“We are either going to spend the money now and provide the services that our children require or we are going to pay a big price at a later date when these children are part of the adult criminal justice system.”
That’s how Judge Edwina Richardson Mendelson, a New York family court judge, put it to NBC New York, commenting on a story about the need to help kids mired in the juvenile justice system.
Certainly other experts would agree. The lack of damage control for harm already done to these children along with the damage the juvenile justice system inflicts on them can only make things worse for our society as time goes on.
But as sound as that reasoning is both from an economic point of view as well as a humane one, treatment and care for troubled young people doesn’t happen much in this country. We spend more money locking kids up, punishing them– in many cases for the failures of their fathers and their mothers, their neighborhoods and their communities, their churches and their schools–than getting them the help they need to pull themselves up out of the sinkhole of the streets.
A report just released by New York Governor Paterson’s administration (reported on in the New York Times) on that state’s juvenile justice system notes that New York spends roughly $210,000 a year on each child locked up in institutions, institutions that this investigative report claims should be shut down, while at the same time three-quarters of those released from detention are arrested again within three years.
Obviously, something’s not working.
But there is even worse news.
This chilling document confirms what so many of us who work with at-risk youth knew on some level: Kids, sent to juvenile detention centers sometimes for actions as minor as truancy, theft or trespass, and many of whom have drug or alcohol addictions, mental illness, or developmental disabilities, receive no services for their many problems.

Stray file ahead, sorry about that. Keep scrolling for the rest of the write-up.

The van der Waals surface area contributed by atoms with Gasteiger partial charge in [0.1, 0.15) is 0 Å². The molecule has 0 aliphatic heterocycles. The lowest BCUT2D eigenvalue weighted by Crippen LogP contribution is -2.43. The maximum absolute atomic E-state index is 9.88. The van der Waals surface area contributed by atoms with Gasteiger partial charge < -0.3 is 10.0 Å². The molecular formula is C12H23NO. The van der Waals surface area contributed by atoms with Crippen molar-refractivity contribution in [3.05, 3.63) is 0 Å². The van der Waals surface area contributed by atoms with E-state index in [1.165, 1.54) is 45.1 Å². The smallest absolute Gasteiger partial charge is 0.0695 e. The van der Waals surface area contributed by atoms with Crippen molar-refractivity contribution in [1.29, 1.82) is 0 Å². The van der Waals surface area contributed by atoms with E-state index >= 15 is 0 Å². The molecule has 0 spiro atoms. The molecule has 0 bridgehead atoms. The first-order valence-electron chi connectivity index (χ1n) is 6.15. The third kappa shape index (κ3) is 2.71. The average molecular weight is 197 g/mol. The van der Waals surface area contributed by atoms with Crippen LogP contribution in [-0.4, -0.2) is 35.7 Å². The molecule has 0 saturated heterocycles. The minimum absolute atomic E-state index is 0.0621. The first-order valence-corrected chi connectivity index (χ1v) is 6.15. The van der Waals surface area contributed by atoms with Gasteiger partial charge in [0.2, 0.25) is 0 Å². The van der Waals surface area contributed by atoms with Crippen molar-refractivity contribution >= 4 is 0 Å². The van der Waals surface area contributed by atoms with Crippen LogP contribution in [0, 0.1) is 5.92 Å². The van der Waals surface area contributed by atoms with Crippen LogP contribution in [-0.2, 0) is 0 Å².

Likewise, they are routinely exposed to harsh discipline and treated with excessive force. Sometimes that force results in injuries “as severe as broken bones and shattered teeth” for infractions as negligible as sneaking an extra cookie. (Food is everything for locked away kids. In my years teaching high school in an adult county jail I’ve seen them barter, beg, steal, improvise, improve whatever morsel of jailhouse grub they can get. Food is pretty much all they have left in a life stripped of warmth, nurturing and understanding. It even trumps contraband girlie magazines. So I can easily understand that smuggled cookie.)
But the report confirms something else, something that many young people already felt, that many of the jailed kids I worked with talked about openly and with startling insight: that the war on street crime is really a war against youth, minority youth at that.
And they’re not far off the mark. The report pointed out that 80% of the kids locked up in New York State juvenile facilities were African American or Latino, although those groups make up less than half the state’s total youth population, a fact I saw reflected in my own jail experience.
Living on the street, hanging out, surviving, if they can; in and out of the very institutions that supposedly are there to take care of them, they don’t need 100+ pages to tell them where this ill treatment leads. They know all too well the lifelong bitterness and rage that such harsh, miserable and miserly treatment inflicts. They see it in themselves, their friends, their families, their neighborhoods.
We Americans are caught in compulsive hand-wringing over the economy. Everything costs too much. Someone’s always got more than I have. Someone’s always getting more than I’m getting. These anxieties are real. The complaints, heartfelt. However, the long term investments we need to make in people, not institutions, are essential, yet terribly neglected.
The thirteen year old boy hanging out at the bodega, taking swigs out of a bottle of Old English malt liquor because somebody noticed that he was there and offered it to him, will eventually turn around and bite society in the ass just as much as a failed auto industry might do. The more alarming difference, though, is that a failed industry is not a threat to the basic security and safety of our homes, our families, our streets, and ultimately our integrity as a country. If we don’t help that young boy now we’ll be strapped, as Judge Richardson Mendelson pointed out, with taking care of his kids, and his kids’ kids while we pay for his food and shelter and ever costly health care for decades to come as he sits behind bars, the bruised and battered offspring of a very broken juvenile justice system.